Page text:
by Kirstie Lovelace

Yoga originated many years ago during the Vedic days of India. So very different from our daily routine, but now yoga is still one of the best things ever, but connecting now in people’s lives when necessary. Today, yoga is a comfort for many people; It offers a quick fix from the day. Some people incorporate yoga in their daily routine for core strength and flexibility; where as others practice yoga to come to a space where they can unwind and learn to connect mind to body.

The mind to body connection that allows us to focus, place intention and be present is amazing. When we step on to our mats, we should invite ourselves to be in a space where we can let go. We can be vulnerable as well as strong; we can be silly and play yet stay bound, genuine and a little determined. Is this something you are seeking too?

Yoga constantly teaches me that each day is different. One day, I can go further, the next day, maybe not so much. How do you feel when you walk out of your favorite teacher’s yoga class? Do you feel amazing Think about why you feel this way. Was it because you were able to achieve that pose you’ve been trying to reach for months? Was it because your teacher gave you an assists that allowed you to open up a little more and reach something else? Or was it because you were able to disconnect from your day and connect into your body? Maybe even learn some honesty about yourself and your body and not check your phone for 65 minutes?

By honoring ourselves, we learn be gentle with our bodies and give ourselves the space we deserve.

We learn to practice patience through knowing that we will not be in the same yoga posture all of class, even if it’s not our favorite pose, it’s going to change. After a regular practice, you become a little more sincere and recognize your consciousness through the body in a way. You learn a little self-love and let it be what it needs to be.

There’s a place then where (hopefully) we’ve taken the lessons we’ve gained in yoga off the mat and transferred them into daily life. Learning to be gentle and sincere with yourself, maybe now you can be gentle and sincere with someone else. That’s when you truly learn if you’re a yogi. When someone flat out pisses you off and instead of reacting through anger or annoyance, you respond with kindness and compassion. Responding because you’ve taught yourself to have some tolerance and know that not everything is permanent.

We also learn through yoga and meditation some of the same things that carry over to the relationship that we have with ourselves, our most important relationship in my opinion. The words “you can’t love someone else until you love yourself” are perfectly true.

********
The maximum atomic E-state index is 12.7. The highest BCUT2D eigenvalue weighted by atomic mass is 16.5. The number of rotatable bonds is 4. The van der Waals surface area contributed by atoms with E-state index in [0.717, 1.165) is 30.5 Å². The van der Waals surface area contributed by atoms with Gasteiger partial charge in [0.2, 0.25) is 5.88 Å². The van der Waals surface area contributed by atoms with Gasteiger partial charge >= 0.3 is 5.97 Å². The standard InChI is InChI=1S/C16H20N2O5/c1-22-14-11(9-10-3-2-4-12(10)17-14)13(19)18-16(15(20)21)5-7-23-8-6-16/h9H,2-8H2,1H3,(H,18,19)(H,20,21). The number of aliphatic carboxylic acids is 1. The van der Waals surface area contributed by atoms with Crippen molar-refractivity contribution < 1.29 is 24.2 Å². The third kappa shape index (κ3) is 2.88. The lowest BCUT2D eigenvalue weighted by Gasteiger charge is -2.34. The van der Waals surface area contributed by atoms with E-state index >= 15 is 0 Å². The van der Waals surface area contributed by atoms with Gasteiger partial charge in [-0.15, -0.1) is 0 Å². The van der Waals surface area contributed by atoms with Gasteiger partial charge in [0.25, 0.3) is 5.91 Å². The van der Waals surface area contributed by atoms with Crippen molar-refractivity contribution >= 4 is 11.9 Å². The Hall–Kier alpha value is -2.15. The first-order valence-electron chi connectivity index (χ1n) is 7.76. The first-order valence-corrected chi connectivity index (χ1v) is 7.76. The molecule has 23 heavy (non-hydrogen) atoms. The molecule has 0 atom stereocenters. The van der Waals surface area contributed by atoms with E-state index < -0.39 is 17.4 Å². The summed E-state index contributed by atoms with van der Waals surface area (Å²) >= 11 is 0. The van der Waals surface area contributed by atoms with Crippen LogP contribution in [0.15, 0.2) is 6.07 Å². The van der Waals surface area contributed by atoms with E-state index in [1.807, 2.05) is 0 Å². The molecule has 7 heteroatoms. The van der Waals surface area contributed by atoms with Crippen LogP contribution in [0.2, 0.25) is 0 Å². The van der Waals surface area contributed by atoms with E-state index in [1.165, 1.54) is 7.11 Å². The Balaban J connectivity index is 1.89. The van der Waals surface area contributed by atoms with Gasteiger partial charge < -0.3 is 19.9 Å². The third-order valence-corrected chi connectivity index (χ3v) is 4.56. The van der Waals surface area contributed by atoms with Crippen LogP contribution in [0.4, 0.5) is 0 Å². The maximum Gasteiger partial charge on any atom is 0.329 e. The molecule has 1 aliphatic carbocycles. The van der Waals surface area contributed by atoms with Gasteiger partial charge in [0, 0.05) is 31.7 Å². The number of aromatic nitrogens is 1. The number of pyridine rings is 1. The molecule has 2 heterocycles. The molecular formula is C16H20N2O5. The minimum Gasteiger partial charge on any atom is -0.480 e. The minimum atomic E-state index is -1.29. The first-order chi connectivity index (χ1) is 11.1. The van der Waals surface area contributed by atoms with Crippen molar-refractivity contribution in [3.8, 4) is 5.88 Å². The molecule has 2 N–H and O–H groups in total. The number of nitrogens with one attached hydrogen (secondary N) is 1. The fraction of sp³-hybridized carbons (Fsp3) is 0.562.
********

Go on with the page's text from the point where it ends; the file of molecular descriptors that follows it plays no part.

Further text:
Self-love is what we need more of.

I have found that you have the most effective impact on your own life. Especially when you have unconditional love for something and you love it no matter what. Do you have that for yourself? It should be unequivocal for us all the time. It’s not selfish to do great things for yourself, such as yoga, even better, restorative yoga. Take the hour and a half to go to lie comfortably, and nurture your body. Get in the steam room after! Isn’t that half the reason you’re paying for you membership? Cleanse the body, mind and lungs while you’re there.


Start a daily meditation practice; it might change your life!

There are a lot of amazing teachers out there that have guided meditations that are perfect for everyone. I really enjoy Karen Anderson's audio course, “An introduction to mindfulness meditation” - if you need a great place to start!

Yoga and meditation can help us focus more on the goodness of life, the daily practices that keep you kind, the love we have for each other, and the gratitude that is key to finding joy (sometimes where we least expect it and when things don’t seem so great). Is there a part of yoga or meditation that you have questions about? Is something holding you back from trying them? If you have any thoughts or insights that you'd like to share, please feel free to leave a comment. Namaste!

Kirstie Lovelace is a yoga instructor certified in Vinyasa, Yin, Restorative and Meditation. She moved to the Vail Valley in 2009 from Austin, Texas to enjoy the mountains. Kirstie loves the nature of healing and connecting with ourselves on a true level, and she thinks the most important relationship is the one we have with the person in the mirror. When she’s not in the studio or working, Kirstie is enjoying the outdoors with her husband, pup and friends.